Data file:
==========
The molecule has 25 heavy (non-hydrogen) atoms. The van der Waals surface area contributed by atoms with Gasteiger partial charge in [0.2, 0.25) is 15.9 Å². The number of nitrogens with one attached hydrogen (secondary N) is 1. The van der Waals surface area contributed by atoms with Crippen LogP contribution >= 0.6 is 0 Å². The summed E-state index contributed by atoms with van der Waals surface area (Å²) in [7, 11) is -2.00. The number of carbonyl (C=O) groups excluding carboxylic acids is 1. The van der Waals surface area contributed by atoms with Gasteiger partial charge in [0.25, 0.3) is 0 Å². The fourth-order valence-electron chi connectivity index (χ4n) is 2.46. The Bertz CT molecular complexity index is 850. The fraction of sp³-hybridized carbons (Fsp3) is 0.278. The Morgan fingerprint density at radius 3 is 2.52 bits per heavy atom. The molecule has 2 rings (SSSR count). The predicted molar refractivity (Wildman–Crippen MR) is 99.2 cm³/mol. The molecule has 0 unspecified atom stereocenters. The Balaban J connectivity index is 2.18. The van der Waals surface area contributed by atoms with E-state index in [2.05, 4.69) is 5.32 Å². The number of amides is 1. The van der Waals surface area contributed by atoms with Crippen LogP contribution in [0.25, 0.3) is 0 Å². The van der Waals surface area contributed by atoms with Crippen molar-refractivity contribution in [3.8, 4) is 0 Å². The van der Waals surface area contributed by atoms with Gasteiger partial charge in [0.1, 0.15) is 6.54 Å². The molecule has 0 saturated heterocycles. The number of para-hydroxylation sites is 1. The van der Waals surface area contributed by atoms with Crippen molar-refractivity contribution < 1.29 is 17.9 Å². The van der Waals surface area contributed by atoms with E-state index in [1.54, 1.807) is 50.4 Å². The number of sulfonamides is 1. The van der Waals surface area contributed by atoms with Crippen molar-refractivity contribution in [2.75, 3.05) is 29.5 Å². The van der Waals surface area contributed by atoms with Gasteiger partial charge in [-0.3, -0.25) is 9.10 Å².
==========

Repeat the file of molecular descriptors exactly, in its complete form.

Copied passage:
The molecule has 25 heavy (non-hydrogen) atoms. The van der Waals surface area contributed by atoms with Gasteiger partial charge in [0.2, 0.25) is 15.9 Å². The number of nitrogens with one attached hydrogen (secondary N) is 1. The van der Waals surface area contributed by atoms with Crippen LogP contribution >= 0.6 is 0 Å². The summed E-state index contributed by atoms with van der Waals surface area (Å²) in [7, 11) is -2.00. The number of carbonyl (C=O) groups excluding carboxylic acids is 1. The van der Waals surface area contributed by atoms with Gasteiger partial charge in [0.25, 0.3) is 0 Å². The fourth-order valence-electron chi connectivity index (χ4n) is 2.46. The Bertz CT molecular complexity index is 850. The fraction of sp³-hybridized carbons (Fsp3) is 0.278. The Morgan fingerprint density at radius 3 is 2.52 bits per heavy atom. The molecule has 2 rings (SSSR count). The predicted molar refractivity (Wildman–Crippen MR) is 99.2 cm³/mol. The molecule has 0 unspecified atom stereocenters. The Balaban J connectivity index is 2.18. The van der Waals surface area contributed by atoms with E-state index in [2.05, 4.69) is 5.32 Å². The number of amides is 1. The van der Waals surface area contributed by atoms with Crippen LogP contribution in [0.25, 0.3) is 0 Å². The van der Waals surface area contributed by atoms with Crippen molar-refractivity contribution in [3.8, 4) is 0 Å². The van der Waals surface area contributed by atoms with Gasteiger partial charge in [0.1, 0.15) is 6.54 Å². The molecule has 0 saturated heterocycles. The number of para-hydroxylation sites is 1. The van der Waals surface area contributed by atoms with Crippen molar-refractivity contribution < 1.29 is 17.9 Å². The van der Waals surface area contributed by atoms with E-state index in [1.54, 1.807) is 50.4 Å². The number of sulfonamides is 1. The van der Waals surface area contributed by atoms with Crippen molar-refractivity contribution in [2.75, 3.05) is 29.5 Å². The van der Waals surface area contributed by atoms with Gasteiger partial charge in [-0.3, -0.25) is 9.10 Å².